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The present government has, reactivated SMEDA as a policy to focus on small and medium scale enterprises

Feb-04 - Feb-10, 2002

Small and Medium Enterprises (SMEs) represent the most significant component of Pakistan's economy as it forms over 85 per cent of business in the country comprising heterogeneous activities with prominent presence in services and manufacturing sectors. These provide almost 80 per cent of industrial employment contributing 30 per cent to GDP and above 25 per cent to country's export earnings.

The SMEs have been getting immense recognition the world over due to their pivotal role in economic development. Frequently quoted as the backbone of an economy, these contribute towards employment opportunities and revenue generation, promotion of craftsmanship, equitable wealth distribution, resource mobilization and development of an entrepreneurial culture. The SMEs are considered hub of innovation and as the only hope for the survival of local artisans who have been carrying unique skills over generations.

Despite its immense importance in the economy of the country this sector has, unfortunately, not received due attention of the economic planners and policy makers of the country in the past. What has happened on this front is more because of the initiates of the enterprising people of this country rather than the policy support, encouragement or financial assistance of the government or the financial institutions. The potential of this sector is tremendous. Experts estimate that its contribution to country's GDP and export earnings can easily be doubled by providing necessary government support and financial assistance.

Small industries remained totally neglected during the last decade despite official acknowledgment of the importance of this sector in the economic growth of the country. Although the provincial small industries corporations remained starved of resources, the deposed government of Nawaz Sharif established Small and Medium Enterprises Development Authority in late 1998 with great fanfare and pledged to provide Rs. 250 billion for Small and Medium Enterprises (SMEs) in three years. But there had practically been no investment in the small and cottage industries since the establishment of SMEDA. In the medium enterprise sector, the authority did chalk out an excellent scheme for the fisheries sector only. Its national transport scheme fizzled out and it failed to present viable schemes for the dairy, gems and jewellery and marble sectors.

The present government has, however, reactivated SMEDA as a policy to focus on small and medium scale enterprises in the private sector. The authority is making a two pronged approach to achieve its objectives. It is acting as a lobbyist for the hitherto neglected small and medium size business and also helping the government by trying to bring these establishments within the documented economy sector.

The present government's emphasis on development of small and medium scale enterprises in the private sector is being duly appreciated by the donor countries. Japan, European Union, Italian government and Asian Development Bank have shown keen interest in the various projects identified by Small and Medium Enterprises Development Authority (SMEDA) of Pakistan.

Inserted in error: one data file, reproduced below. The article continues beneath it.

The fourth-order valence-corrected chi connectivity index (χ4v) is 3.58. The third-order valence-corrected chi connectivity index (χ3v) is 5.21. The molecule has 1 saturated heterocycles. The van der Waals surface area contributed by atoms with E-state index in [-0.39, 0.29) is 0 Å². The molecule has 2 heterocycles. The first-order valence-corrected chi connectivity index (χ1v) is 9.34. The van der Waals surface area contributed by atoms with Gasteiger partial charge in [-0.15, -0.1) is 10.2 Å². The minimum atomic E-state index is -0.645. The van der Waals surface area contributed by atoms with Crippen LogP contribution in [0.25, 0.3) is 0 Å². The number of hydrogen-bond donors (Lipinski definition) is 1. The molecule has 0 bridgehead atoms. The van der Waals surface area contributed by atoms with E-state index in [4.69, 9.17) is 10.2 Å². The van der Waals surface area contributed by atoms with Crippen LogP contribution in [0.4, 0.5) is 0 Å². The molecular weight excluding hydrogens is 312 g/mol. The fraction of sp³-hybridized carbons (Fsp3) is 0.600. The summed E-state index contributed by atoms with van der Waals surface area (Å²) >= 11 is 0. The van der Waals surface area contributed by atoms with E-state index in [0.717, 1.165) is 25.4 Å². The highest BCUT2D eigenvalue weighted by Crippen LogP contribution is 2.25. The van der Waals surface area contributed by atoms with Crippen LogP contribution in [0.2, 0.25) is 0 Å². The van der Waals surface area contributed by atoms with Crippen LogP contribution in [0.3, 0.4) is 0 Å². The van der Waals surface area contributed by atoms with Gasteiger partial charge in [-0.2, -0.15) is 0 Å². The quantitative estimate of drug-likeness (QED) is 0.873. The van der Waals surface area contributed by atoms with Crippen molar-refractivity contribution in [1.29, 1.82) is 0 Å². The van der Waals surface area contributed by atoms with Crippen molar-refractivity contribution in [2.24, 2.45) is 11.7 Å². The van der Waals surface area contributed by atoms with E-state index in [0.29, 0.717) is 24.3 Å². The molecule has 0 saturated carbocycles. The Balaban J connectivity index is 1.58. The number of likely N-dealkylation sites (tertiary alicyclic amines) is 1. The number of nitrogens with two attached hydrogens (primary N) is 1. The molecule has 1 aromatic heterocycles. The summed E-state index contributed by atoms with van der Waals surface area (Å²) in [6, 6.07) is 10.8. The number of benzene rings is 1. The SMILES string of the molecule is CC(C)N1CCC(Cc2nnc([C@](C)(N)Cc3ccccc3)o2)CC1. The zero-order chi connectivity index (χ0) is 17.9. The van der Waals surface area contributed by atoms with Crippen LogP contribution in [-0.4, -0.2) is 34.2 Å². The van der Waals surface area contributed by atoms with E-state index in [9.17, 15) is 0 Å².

During the past few months the SMEDA has taken many initiatives which are likely to have far reaching effects on the industrial development of the country specially the small and medium scale industry. The SMEDA has asked the government to carry out a census of small and medium size business establishments in the country through the Federal Bureau of Statistics.

According to the criterion worked out by SMEDA, all those business enterprises having 10 to 40 employees and having productive assets (excluding land and building) worth Rs. 2 to Rs. 20 million are small business establishments. Those having more than 40 employees upto 99 with productive assets worth over Rs. 40 million to 100 million have been classified as medium size business establishments.

Another major initiative taken by the SMEDA is to launch a regulatory mapping exercise in coordination with two experts from the International Labour Organization (ILO) to review the entire set of laws, rules, regulations and SROs at the federal, provincial and local levels that govern business operations. According to a source "these laws and regulations, may be in hundreds or even more, may date back more than 60 and 70 years, and these either need to be updated or scrapped altogether." Many of these laws and rules are unrealistic, outdated and obsolete, but under these laws and rules, the government agencies functioning at various levels enjoy immense powers and small and medium business enterprises are literally hostage in the hands of government functionaries.

One reason why the small and medium business establishments prefer to operate in the informal sector is their unending harassment at the hands of the government functionaries, such as labour inspectors, excise officials, municipal functionaries and a host of others.

"All laws, regulations and rules that govern fiscal and taxation, labour management, credit policies, utilities, registration provisions and maintenance of the premises will be reviewed," a source in SMEDA disclosed. The idea of the exercise is to remove the anomalies created by the uniformity of these laws and regulations under which the government agencies treat big and small business establishments, he added.